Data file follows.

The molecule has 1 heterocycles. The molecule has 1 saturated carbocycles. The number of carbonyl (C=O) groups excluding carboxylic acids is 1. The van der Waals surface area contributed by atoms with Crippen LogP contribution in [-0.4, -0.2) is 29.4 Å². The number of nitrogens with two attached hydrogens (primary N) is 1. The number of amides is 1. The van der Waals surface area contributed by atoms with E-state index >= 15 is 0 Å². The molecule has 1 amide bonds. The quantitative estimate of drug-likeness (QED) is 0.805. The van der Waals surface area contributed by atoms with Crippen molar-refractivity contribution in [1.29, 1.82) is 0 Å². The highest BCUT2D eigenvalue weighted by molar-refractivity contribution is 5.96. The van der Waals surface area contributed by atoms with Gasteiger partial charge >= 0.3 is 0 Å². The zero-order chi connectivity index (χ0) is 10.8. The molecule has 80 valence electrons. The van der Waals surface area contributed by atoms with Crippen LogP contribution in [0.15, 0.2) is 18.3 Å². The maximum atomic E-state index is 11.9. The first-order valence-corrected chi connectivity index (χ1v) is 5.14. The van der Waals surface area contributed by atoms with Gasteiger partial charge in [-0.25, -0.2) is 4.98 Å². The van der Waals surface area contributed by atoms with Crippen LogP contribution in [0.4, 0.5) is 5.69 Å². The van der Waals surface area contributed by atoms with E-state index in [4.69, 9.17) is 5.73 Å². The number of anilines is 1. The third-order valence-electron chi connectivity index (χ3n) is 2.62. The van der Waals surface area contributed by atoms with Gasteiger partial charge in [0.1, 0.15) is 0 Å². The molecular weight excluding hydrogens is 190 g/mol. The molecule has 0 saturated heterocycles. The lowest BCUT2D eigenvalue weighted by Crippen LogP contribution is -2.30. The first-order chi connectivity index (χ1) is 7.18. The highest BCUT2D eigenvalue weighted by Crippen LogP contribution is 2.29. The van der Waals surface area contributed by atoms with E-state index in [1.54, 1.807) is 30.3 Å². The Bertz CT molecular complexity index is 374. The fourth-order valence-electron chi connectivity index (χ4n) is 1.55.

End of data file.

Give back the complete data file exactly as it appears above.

The molecule has 1 heterocycles. The molecule has 1 saturated carbocycles. The number of carbonyl (C=O) groups excluding carboxylic acids is 1. The van der Waals surface area contributed by atoms with Crippen LogP contribution in [-0.4, -0.2) is 29.4 Å². The number of nitrogens with two attached hydrogens (primary N) is 1. The number of amides is 1. The van der Waals surface area contributed by atoms with E-state index >= 15 is 0 Å². The molecule has 1 amide bonds. The quantitative estimate of drug-likeness (QED) is 0.805. The van der Waals surface area contributed by atoms with Crippen molar-refractivity contribution in [1.29, 1.82) is 0 Å². The highest BCUT2D eigenvalue weighted by molar-refractivity contribution is 5.96. The van der Waals surface area contributed by atoms with Gasteiger partial charge >= 0.3 is 0 Å². The zero-order chi connectivity index (χ0) is 10.8. The molecule has 80 valence electrons. The van der Waals surface area contributed by atoms with Crippen LogP contribution in [0.15, 0.2) is 18.3 Å². The maximum atomic E-state index is 11.9. The first-order valence-corrected chi connectivity index (χ1v) is 5.14. The van der Waals surface area contributed by atoms with Gasteiger partial charge in [-0.25, -0.2) is 4.98 Å². The van der Waals surface area contributed by atoms with Crippen LogP contribution in [0.4, 0.5) is 5.69 Å². The van der Waals surface area contributed by atoms with E-state index in [4.69, 9.17) is 5.73 Å². The number of anilines is 1. The third-order valence-electron chi connectivity index (χ3n) is 2.62. The van der Waals surface area contributed by atoms with Gasteiger partial charge in [0.1, 0.15) is 0 Å². The molecular weight excluding hydrogens is 190 g/mol. The molecule has 0 saturated heterocycles. The lowest BCUT2D eigenvalue weighted by Crippen LogP contribution is -2.30. The first-order chi connectivity index (χ1) is 7.18. The highest BCUT2D eigenvalue weighted by Crippen LogP contribution is 2.29. The van der Waals surface area contributed by atoms with E-state index in [1.54, 1.807) is 30.3 Å². The Bertz CT molecular complexity index is 374. The fourth-order valence-electron chi connectivity index (χ4n) is 1.55.